Book Review: Du Bois, W. E. B., The Souls of Black Folk. 2d ed. (New York: Bantam Classic edition, 1989).

Du Bois, W. E. B., The Souls of Black Folk. 2d ed. (New York: Bantam Classic edition, 1989). The Souls of Black Folk is a book by William Edward Burghardt Du Bois published initially in 1903 that consists of a variety of essays founded on American literature. The author was a leading intellectual in the country and wrote his way up to prominence. He was well educated in history to the extent that he did his dissertation on the same field, even though educated in other disciplines, including social sciences. His works are founded on race and the fact that human beings are obligated and entitled to the rights that belong to mankind. Information from the book consists of essays that have been derived from his experiences in American society. Since he was an African American, he was interested in studying the position of blacks as the minority race in a significant society. The content is also based on social science. The key rationale is that race and ethnicity have always had a changing meaning in contemporary society. The seminal work by W. E. B. Du Bois insists that one challenge in the modern world is the problem of color-line. This is such that the racial minorities are not looking at themselves as a race but rather use other people’s perceptions, leading to "double consciousness” (Du Bois, 1989). Among the considered examples include the Freedmen's Bureau in the Civil War era. The favor of black litigants attributed to the failure, along with the counter productiveness of Washington.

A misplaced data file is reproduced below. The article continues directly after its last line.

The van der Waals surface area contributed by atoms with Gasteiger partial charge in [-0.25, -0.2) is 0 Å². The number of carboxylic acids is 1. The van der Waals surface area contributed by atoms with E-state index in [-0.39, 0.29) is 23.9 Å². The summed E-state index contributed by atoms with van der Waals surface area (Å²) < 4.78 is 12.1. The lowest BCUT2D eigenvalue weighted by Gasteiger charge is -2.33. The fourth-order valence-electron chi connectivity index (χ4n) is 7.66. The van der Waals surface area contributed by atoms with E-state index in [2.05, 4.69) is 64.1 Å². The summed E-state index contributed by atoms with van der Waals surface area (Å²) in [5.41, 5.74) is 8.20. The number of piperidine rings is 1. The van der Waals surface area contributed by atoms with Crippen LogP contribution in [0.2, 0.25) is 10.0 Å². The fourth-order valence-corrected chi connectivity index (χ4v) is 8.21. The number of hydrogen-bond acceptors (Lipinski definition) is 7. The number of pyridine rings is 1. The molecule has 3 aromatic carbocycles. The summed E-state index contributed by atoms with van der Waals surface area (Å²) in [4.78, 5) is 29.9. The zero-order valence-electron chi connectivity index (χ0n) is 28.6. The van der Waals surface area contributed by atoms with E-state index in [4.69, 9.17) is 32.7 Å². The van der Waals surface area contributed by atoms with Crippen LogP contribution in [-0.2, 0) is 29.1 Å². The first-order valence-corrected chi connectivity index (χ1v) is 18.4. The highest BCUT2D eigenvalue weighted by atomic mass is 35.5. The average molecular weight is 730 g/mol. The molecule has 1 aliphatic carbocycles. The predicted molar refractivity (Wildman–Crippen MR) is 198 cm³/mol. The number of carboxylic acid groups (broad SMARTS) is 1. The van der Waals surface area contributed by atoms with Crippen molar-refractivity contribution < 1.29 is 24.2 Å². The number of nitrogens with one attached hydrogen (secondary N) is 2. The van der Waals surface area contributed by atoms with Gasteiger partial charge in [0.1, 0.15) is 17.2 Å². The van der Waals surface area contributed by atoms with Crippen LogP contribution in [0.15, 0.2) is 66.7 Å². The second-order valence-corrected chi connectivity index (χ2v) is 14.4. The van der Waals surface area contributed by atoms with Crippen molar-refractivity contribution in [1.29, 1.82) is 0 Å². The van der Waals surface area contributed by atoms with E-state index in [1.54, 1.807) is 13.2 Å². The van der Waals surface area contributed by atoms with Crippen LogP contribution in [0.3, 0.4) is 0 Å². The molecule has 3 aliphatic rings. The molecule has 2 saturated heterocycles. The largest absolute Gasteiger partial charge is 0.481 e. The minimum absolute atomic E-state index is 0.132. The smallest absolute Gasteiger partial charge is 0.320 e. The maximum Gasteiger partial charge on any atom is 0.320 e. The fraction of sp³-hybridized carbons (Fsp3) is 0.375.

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The counter productiveness of Washington contributed to the discrimination of blacks in exercises such as voting and education. Du Bois gives his experiences, noting that materialism in America threatened the replacement of other activities by Blacks to the extent that he only learned to gain wealth. As such, the only important action towards lowering education is to improve race relations between Americans and African-Americans. In his description at Georgia, Du Bois notes that the only practices exacerbating race relations are the tenant farming practice and the legal system. He also gives an insight into the Negro religion, which he notes is important in their existence in America. He also goes against racial discrimination but also thinks that losing his son was important rather than being dominated by the majority population. One of the key strengths of the book is that Du Bois uses historical facts as proof of evidence. For instance, he documents World War and slavery and the implications of racism during the periods. He also advances to use his experiences and those of others such as Alexander Crummel, the priest. Even so, one of the key weaknesses is that he does not take sides to defend his race. He concentrates on describing much about the American society and the position of Blacks rather than the influence of Blacks on the American society and their unrecognized contributions. Du Bois does not use references in his work. He, even though he uses the first-person perspective to evaluate his argument. He uses his life experiences, such as the death of his son and the activities he had to do in American land, to evaluate the larger African American society. He also uses statements from other people, whose majority include Negros. The evidence critically forms a good foundation for a discussion of racial issues. The author sufficiently meets his subject matter, as he defends issues to do with racism as is being exacerbated in America. He uses much evidence that is founded on the interactions between African Americans and the significant other race. His contentedness is the realization that the black race ought to be recognized just like any other race regardless of the region across the world.


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